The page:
I�ve always had a thing about firefighters.
You can say what you like about cops. There are good cops and bad cops. I�ve run into quite a few of the latter, and I�m not quite cynical enough to believe the former are a total myth. But firefighters are different. No one really gets into firefighting as some kind of ego trip. I can�t think of any motivation that would drive someone to risk his or her life day after day to do that other than a sincere desire to save lives. Even though they are out there where we need them when we need them every day, you never hear much about firefighters unless there�s a huge fire or other disaster. They just go out there and do their fucking job, and their fucking job just happens to involve running into burning buildings to save people and stop fires from spreading and destroying our homes and other buildings. I can�t help but be moved by that sort of everyday courage, and I can�t help but feel a quiet sort of awe towards them. Whereas I�ve always rolled my eyes a bit at the idea that the cops are supposedly �New York�s Finest,� I would emphatically agree that the fire dept have earned the moniker �New York�s Bravest.�
So the large number of firefighter deaths, especially those who went in to the towers after the plane crashes and were caught in the collapses, has been one of the things that�s been hitting me. I keep picturing the funeral service in my head: flag-draped coffin after flag-draped coffin, by the hundreds. It boggles the mind.
I was thinking of that when a memory hit me from a place that now seems so far away, a place that no longer exists except as a memory.
Meg and I had been on something of a quest all day, through the Seven Stages of Life as envisioned by the people who organized Burning Man. Meditating on the beauty of the Black Madonna as the gateway to the mysteries of creation, playing ball and spinning on cages, working our way through a somewhat surreal maze built on the playa, scribbling our painful memories and burdens onto the walls of a giant wooden mausoleum scheduled to burn� other stops, other experiences, put me into a very quiet and thoughtful sort of mood that afternoon out on the central playa, away from the bustle of the City.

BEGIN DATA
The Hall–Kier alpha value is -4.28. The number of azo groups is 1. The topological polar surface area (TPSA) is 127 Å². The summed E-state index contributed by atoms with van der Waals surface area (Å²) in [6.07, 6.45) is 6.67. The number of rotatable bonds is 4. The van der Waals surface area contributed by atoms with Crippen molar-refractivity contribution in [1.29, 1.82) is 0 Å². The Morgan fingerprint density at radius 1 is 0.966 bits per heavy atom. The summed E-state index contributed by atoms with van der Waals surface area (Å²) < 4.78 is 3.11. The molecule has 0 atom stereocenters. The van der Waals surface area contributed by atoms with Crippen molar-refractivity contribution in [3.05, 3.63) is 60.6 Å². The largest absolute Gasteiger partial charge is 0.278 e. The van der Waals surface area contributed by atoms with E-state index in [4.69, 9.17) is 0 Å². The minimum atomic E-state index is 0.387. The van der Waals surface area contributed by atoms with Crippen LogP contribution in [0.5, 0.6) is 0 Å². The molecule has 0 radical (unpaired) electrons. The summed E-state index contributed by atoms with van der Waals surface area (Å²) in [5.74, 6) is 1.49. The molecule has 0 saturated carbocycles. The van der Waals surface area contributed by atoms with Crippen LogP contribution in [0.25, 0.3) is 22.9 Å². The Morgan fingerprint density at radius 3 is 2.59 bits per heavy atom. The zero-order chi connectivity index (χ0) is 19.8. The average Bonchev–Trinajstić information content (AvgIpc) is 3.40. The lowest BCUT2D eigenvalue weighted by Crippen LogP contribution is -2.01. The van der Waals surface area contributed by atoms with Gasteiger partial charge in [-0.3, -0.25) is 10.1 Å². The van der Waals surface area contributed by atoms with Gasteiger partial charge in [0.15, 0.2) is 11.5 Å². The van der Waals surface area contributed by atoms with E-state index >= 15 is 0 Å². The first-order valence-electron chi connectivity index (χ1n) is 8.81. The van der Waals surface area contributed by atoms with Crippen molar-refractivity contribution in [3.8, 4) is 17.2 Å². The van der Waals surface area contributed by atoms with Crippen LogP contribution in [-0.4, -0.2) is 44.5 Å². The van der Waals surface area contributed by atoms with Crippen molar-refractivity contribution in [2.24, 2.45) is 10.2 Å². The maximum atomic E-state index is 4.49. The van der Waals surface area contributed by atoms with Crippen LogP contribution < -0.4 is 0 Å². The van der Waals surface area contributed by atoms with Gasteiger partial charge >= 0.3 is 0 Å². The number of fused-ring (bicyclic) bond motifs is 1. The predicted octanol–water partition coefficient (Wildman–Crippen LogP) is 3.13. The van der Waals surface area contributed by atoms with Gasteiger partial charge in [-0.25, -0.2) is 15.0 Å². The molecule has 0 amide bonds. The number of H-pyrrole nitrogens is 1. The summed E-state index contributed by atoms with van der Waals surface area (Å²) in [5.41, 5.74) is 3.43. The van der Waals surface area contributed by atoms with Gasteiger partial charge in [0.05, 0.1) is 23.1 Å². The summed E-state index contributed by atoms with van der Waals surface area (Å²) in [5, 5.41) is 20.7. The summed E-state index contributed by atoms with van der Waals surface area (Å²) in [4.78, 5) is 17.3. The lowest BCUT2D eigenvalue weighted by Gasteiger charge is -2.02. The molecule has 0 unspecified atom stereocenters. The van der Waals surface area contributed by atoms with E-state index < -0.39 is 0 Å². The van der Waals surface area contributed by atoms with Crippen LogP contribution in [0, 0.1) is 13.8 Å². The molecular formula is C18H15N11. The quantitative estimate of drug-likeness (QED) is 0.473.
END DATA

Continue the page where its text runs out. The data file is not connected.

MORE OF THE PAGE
We had come to the end of our little quest not long before sunset. We followed the sunset procession up the promenade, watching the white-robed lamplighters solemnly hang their lanterns to light the way to the Man for the night. I remember reaching the steps of the Temple upon which the Man stood after the procession passed it by. The dust being blown over the white steps is particularly vivid in my mind. We climbed over the steps and circled around to the Temple entrance on the side and waited for our turn to climb up inside to the observation deck under the man�s feet, our chance to watch the sunset and the moonrise over Black Rock as the flashing lights and neon of the Esplanade came up.
When we did get inside, the guide who greeted us went to great lengths to impress upon us the reverence that the people who built and maintained the Man held for the space we were going to enter, and in my case at least, they succeeded. The Man is the heart of Burning Man. It�s difficult to overstate that. He stands at the center of the City and is the point by which direction on the utterly formless playa is determined. The City stands while he stands, and after he�s destroyed, it begins to fade back into desert to wait to be built again as he is brought back. And so, when we stood there inside the Man�s pedestal, at risk of getting all New Agey here, we were standing at the spiritual center of the whole thing.
It was at that point when I looked up and saw that the Man, built to burn, had a dedication plaque. Last night, I was walking to the local AM/PM to get something to drink when the memory of that small plaque leaped out at me. I completely lost it right there on the sidewalk.
It read something to the effect of the following:
DEDICATED TO THE MEMORY OF ALL THE FIREFIGHTERS WHO HAVE GIVEN THEIR LIVES IN THE COURSE OF DUTY IN THE PAST YEAR